Treatment options for male hypogonadism include hormone replacement therapy (HRT) via absorbable pellet implants, topical gels, patches, and injections. Through HRT, doctors can restore sexual function and muscle strength. In addition, men often experience an increase in energy and an improved overall sense of well-being.

“We are seeing more men affected by male hypogonadism than we saw ten years ago,” said Brannigan. “However, many men continue to suffer in silence due to a lack of awareness surrounding the disorder. Because male hypogonadism can significantly impact the quality of one’s life, it’s important that men pay attention to their body and openly discuss symptoms with their physician in order to prevent overlooking the cause and avoid missing an opportunity for appropriate therapy.”

Although research to determine the exact association continues, doctors also warn that male hypogonadism has been linked to chronic medical conditions such as high cholesterol, diabetes and cardiovascular disease. It’s also closely associated with infertility.

“This disorder is not something that should be ignored,” said Brannigan, who is working to educate patients and physicians about the symptoms and treatments available in order to ensure therapies are made available to men in need.

Male hypogonadism is most commonly diagnosed through a simple blood test. Brannigan notes hormone replacement therapy is not appropriate for all patients especially those with history of prostate and breast cancer and men trying to conceive. He suggests consulting your doctor if you are experiencing symptoms.

Posted by on August 3, 2010 - 4:01pm

The health of pregnant women can say a lot about a region. It can indicate the accessibility and affordability of health care, as well as how much recognition maternal health receives in the region. A healthy pregnancy results in healthier children and decreased risk for maternal death. Conversely, measuring maternal mortality rates can also indicate the level of health resources within a country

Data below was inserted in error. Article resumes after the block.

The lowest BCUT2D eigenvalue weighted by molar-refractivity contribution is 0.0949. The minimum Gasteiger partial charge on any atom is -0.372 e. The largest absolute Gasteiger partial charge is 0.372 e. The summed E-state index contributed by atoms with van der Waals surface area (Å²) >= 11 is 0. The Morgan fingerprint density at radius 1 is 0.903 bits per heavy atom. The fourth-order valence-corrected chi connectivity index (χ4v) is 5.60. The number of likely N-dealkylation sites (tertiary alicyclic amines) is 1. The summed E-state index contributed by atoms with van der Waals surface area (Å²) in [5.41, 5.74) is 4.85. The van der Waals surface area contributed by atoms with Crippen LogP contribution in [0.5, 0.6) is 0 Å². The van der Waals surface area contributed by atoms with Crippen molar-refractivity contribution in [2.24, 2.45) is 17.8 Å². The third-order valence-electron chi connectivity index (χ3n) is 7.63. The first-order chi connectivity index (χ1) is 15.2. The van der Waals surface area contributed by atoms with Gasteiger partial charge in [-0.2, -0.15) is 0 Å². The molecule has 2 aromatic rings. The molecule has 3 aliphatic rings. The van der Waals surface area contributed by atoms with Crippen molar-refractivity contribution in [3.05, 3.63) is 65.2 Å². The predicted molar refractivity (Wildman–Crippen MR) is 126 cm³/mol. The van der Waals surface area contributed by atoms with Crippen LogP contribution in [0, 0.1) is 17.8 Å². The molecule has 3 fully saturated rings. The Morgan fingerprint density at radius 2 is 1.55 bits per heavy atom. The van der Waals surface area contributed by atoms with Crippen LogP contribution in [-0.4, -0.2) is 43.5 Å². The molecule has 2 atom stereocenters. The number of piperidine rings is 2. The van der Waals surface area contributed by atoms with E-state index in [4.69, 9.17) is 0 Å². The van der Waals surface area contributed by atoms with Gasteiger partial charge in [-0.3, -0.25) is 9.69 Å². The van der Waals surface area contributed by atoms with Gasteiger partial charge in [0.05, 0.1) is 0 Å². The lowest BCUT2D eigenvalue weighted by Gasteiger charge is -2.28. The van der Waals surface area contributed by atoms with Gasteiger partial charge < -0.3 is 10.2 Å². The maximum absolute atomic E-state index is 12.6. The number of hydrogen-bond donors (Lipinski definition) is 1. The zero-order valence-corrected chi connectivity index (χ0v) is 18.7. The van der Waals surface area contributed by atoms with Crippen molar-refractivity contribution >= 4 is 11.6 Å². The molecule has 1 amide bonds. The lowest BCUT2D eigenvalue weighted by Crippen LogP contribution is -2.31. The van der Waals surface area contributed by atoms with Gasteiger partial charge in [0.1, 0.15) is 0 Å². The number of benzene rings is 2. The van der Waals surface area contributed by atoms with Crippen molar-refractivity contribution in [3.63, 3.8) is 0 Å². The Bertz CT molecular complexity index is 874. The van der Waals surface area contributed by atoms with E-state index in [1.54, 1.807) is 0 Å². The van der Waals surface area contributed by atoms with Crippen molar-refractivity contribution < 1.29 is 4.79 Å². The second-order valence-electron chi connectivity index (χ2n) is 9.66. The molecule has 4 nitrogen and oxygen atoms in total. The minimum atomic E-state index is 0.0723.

In 2000, the United Nations adopted the Millennium Declaration, which established a series of goals including Millennium Development Goal 5. The goal aimed for a 75% reduction in the maternal mortality ratio (MMR) from 1990 to 2015. The MMR is a common statistic used to indicate the number of women, that die while pregnant or within 42 days of giving birth, for every 100,000 live births.

The Bill and Melinda Gates Foundation funded a study looking at maternal mortality rates over the past 28 years. In a report published in the Lancet this May, the authors examined the MMR across the globe using a variety of national and regional reports.

Using this data, the authors determined that there were about 340,000 maternal deaths in 2008 compared with 530,000 deaths in 1980. Between 1980 and 2008, the authors found some interesting trends. India had the largest number of maternal deaths of any country overall but the MMR substantially decreased over time. Eastern Asia reported the greatest reduction in maternal deaths while maternal mortality actually increased in sub-Saharan Africa during the 1990s. As of 2008, sub-Saharan Africa made up 52% of the global maternal deaths.

Additionally, in 2008, all the countries in western Europe, Canada, and Australia had maternal mortality rates below 10 (Italy was lowest with 4). The USA, on the other hand, had an MMR of 17, an increase from 1980, which the authors say may be due to increased reporting.